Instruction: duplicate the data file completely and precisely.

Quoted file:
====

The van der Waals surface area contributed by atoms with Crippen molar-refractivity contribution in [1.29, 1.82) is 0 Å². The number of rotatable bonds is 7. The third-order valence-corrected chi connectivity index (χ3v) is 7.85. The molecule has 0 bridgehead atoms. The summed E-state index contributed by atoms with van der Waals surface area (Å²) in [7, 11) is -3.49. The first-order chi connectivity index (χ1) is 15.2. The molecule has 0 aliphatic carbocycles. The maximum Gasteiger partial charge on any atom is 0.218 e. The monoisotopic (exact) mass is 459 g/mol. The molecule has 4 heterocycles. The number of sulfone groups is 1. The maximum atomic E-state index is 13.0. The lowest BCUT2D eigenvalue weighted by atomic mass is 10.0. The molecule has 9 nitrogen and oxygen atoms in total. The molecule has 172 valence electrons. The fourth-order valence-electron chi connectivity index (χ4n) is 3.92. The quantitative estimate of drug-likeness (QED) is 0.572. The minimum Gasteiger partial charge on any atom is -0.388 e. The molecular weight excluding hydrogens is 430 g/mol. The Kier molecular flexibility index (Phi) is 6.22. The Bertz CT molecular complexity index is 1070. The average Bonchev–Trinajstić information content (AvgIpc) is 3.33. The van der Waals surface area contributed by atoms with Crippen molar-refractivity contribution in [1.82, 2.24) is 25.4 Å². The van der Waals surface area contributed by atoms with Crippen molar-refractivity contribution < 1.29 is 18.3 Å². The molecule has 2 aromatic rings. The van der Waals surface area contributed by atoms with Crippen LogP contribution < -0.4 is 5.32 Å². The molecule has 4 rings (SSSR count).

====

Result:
The van der Waals surface area contributed by atoms with Crippen molar-refractivity contribution in [1.29, 1.82) is 0 Å². The number of rotatable bonds is 7. The third-order valence-corrected chi connectivity index (χ3v) is 7.85. The molecule has 0 bridgehead atoms. The summed E-state index contributed by atoms with van der Waals surface area (Å²) in [7, 11) is -3.49. The first-order chi connectivity index (χ1) is 15.2. The molecule has 0 aliphatic carbocycles. The maximum Gasteiger partial charge on any atom is 0.218 e. The monoisotopic (exact) mass is 459 g/mol. The molecule has 4 heterocycles. The number of sulfone groups is 1. The maximum atomic E-state index is 13.0. The lowest BCUT2D eigenvalue weighted by atomic mass is 10.0. The molecule has 9 nitrogen and oxygen atoms in total. The molecule has 172 valence electrons. The fourth-order valence-electron chi connectivity index (χ4n) is 3.92. The quantitative estimate of drug-likeness (QED) is 0.572. The minimum Gasteiger partial charge on any atom is -0.388 e. The molecular weight excluding hydrogens is 430 g/mol. The Kier molecular flexibility index (Phi) is 6.22. The Bertz CT molecular complexity index is 1070. The average Bonchev–Trinajstić information content (AvgIpc) is 3.33. The van der Waals surface area contributed by atoms with Crippen molar-refractivity contribution in [1.82, 2.24) is 25.4 Å². The van der Waals surface area contributed by atoms with Crippen molar-refractivity contribution < 1.29 is 18.3 Å². The molecule has 2 aromatic rings. The van der Waals surface area contributed by atoms with Crippen LogP contribution < -0.4 is 5.32 Å². The molecule has 4 rings (SSSR count).